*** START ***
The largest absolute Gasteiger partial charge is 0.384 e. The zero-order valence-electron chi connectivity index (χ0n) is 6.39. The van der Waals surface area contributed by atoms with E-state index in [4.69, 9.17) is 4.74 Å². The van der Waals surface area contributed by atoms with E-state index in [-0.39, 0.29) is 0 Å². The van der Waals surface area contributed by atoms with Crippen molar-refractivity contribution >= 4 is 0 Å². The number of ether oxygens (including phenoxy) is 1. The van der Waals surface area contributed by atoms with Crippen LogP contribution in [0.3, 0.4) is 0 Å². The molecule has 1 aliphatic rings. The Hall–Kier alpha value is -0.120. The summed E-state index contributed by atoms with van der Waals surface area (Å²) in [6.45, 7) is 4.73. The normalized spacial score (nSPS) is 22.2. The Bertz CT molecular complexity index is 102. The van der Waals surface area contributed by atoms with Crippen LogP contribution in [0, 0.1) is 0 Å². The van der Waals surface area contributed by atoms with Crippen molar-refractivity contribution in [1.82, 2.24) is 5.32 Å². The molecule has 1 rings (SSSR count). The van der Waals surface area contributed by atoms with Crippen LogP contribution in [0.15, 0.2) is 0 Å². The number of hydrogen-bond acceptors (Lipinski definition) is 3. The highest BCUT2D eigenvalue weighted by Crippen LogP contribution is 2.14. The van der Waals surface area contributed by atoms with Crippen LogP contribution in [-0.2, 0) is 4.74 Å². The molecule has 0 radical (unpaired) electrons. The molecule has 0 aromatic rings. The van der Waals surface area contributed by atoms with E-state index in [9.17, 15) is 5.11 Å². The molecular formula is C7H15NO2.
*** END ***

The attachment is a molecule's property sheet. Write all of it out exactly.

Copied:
The largest absolute Gasteiger partial charge is 0.384 e. The zero-order valence-electron chi connectivity index (χ0n) is 6.39. The van der Waals surface area contributed by atoms with E-state index in [4.69, 9.17) is 4.74 Å². The van der Waals surface area contributed by atoms with E-state index in [-0.39, 0.29) is 0 Å². The van der Waals surface area contributed by atoms with Crippen molar-refractivity contribution >= 4 is 0 Å². The number of ether oxygens (including phenoxy) is 1. The van der Waals surface area contributed by atoms with Crippen LogP contribution in [0.3, 0.4) is 0 Å². The molecule has 1 aliphatic rings. The Hall–Kier alpha value is -0.120. The summed E-state index contributed by atoms with van der Waals surface area (Å²) in [6.45, 7) is 4.73. The normalized spacial score (nSPS) is 22.2. The Bertz CT molecular complexity index is 102. The van der Waals surface area contributed by atoms with Crippen LogP contribution in [0, 0.1) is 0 Å². The van der Waals surface area contributed by atoms with Crippen molar-refractivity contribution in [1.82, 2.24) is 5.32 Å². The molecule has 1 rings (SSSR count). The van der Waals surface area contributed by atoms with Crippen LogP contribution in [0.15, 0.2) is 0 Å². The number of hydrogen-bond acceptors (Lipinski definition) is 3. The highest BCUT2D eigenvalue weighted by Crippen LogP contribution is 2.14. The van der Waals surface area contributed by atoms with Crippen LogP contribution in [-0.2, 0) is 4.74 Å². The molecule has 0 radical (unpaired) electrons. The molecule has 0 aromatic rings. The van der Waals surface area contributed by atoms with E-state index in [9.17, 15) is 5.11 Å². The molecular formula is C7H15NO2.